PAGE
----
Monday, February 28, 2011
Our reservations were for 5:30 pm on a Sunday. Why so early? We wanted to go to Te Cafe after our dinner since we hadn't been there in quite some time. And, it was a 'work night.'
In a sign of the approaching spring time (which can't get here fast enough for me), we arrived when it was still light out! We were seated right away. I was seated facing the windows:I'm not sure if I like the hanging string kind of look, but... I'm not an interior designer! I prefer to either have a clear view out a window, or no view, not a partially obscured view. To my right was a wall of stones and behind that, off to the right in the photo, is bamboo.It's very dark and cool when you first enter the restaurant, almost as if you're suddenly underground, and there's Asian-y decor (like Buddha figurines, bamboo walls, etc.) and then when you enter the dining room, it's brighter from the windows and you don't feel underground anymore. Off to my left was the waterfall wall. The darkest tiles show where the very light waterfall cascades down the wall. The chairs are chocolate brown, one of my favorite colors, and there are softly glowing orange-ish glass candle holders on the tables.In keeping with the cool, dark, watery/rocky kind of feeling, the chopstick holders are small black rocks. Unfortunately, mine was very round and I could not get my chopsticks to rest atop the rock. I spent a not inconsiderable amount of time attempting to get them balanced on top while reminiscing about my time in Japan and the numerous times I was asked by my junior high students if I could pick up M&M's candies with chopsticks (yes, I could back then).SP's chopstick rock was a much better shape for balancing chopsticks.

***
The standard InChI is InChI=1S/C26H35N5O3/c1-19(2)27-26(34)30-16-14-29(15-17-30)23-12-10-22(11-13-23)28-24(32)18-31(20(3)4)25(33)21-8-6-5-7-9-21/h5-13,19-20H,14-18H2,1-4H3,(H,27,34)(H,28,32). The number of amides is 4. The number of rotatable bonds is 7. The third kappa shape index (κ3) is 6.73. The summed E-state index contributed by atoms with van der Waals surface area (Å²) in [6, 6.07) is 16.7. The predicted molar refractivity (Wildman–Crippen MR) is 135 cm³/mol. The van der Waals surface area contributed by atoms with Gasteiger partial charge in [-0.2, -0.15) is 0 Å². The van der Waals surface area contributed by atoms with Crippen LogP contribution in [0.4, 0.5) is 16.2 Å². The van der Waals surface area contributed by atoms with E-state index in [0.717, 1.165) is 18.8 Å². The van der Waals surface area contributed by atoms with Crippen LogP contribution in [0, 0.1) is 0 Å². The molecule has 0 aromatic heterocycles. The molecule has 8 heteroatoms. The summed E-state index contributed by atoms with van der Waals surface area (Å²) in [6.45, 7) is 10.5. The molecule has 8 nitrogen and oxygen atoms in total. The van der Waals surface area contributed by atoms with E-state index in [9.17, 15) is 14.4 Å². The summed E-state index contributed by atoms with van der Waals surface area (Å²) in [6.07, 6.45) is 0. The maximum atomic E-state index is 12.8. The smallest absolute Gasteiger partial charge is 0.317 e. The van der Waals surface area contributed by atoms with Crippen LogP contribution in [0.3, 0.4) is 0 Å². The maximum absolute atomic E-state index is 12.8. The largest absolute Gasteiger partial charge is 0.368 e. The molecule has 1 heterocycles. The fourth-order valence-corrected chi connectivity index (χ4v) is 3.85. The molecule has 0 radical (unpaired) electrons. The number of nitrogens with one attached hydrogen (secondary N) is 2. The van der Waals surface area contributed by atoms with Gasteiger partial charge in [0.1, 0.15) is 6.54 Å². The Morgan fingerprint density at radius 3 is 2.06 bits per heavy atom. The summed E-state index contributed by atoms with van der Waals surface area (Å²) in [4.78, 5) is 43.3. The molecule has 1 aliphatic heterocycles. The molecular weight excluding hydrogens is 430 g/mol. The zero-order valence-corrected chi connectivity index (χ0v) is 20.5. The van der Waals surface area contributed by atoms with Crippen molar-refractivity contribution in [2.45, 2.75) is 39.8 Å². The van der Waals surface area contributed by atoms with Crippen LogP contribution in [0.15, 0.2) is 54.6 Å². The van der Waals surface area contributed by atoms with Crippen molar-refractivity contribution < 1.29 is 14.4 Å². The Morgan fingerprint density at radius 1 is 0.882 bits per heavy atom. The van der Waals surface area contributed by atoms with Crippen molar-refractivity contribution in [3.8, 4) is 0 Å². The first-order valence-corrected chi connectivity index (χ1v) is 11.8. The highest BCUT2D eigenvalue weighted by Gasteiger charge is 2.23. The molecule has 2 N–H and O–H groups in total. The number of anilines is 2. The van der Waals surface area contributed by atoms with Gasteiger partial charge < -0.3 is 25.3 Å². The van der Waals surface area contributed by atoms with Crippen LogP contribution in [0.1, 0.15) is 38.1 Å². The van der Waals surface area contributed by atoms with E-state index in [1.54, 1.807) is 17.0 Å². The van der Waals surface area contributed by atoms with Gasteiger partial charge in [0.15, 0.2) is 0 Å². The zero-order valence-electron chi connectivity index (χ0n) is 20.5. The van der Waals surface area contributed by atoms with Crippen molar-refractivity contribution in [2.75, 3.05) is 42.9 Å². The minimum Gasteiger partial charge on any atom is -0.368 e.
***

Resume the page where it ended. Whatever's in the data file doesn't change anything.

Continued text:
I was excited to see a viognier on the wine list. That has quickly become my favorite wine but our liquor store carries only 2 'meh' kinds (or at least that's all I saw when I looked) so I always look for it when we are out. This particular one was from Lodi, which is the same region in which other viogniers I've enjoyed are grown. SP was excited to have some ozeki nigori (unfiltered) sake. I've never much enjoyed sake, but he likes it a lot. It looked a bit like he was drinking milk!
Soba is an Asian fusion place. It features a lot of flavors I do not enjoy. Let me recap some of the flavors/food which I do not enjoy: raw fish, chili, garlic, miso, seaweed, cilantro, tofu, corn, coconut, beans, pineapple, curry. Now take a look at Soba's menu and you'll find that it is not the easiest place for me to find a dish I'll enjoy. The menu is chock full of very friendly SP flavors, and that's why he chose Soba, and it was his birthday, and I try to be a good wife, but I think I would have needed the entire bottle of viognier to choke down anything with tofu or cilantro or coconut while anything with chili or garlic would upset my stomach.
I decided to have a medley of 'small plates' for my dinner. First up, Jumbo Lump Crab Cakes (sweet miso sauce, lemon aioli, seaweed):SP shared this appetizer with me. He ate the seaweed salad and part of one of the crab cakes. I carefully scooped my crab cakes off the sauces. The crab cakes were very crabby. I don't think there was any filler besides some chopped scallions.I did try the sweet miso sauce. There was not a lot of it, and it wasn't overpowering; it tasted OK. The aioli was very tasty, but I didn't scoop it all up because aioli contains garlic.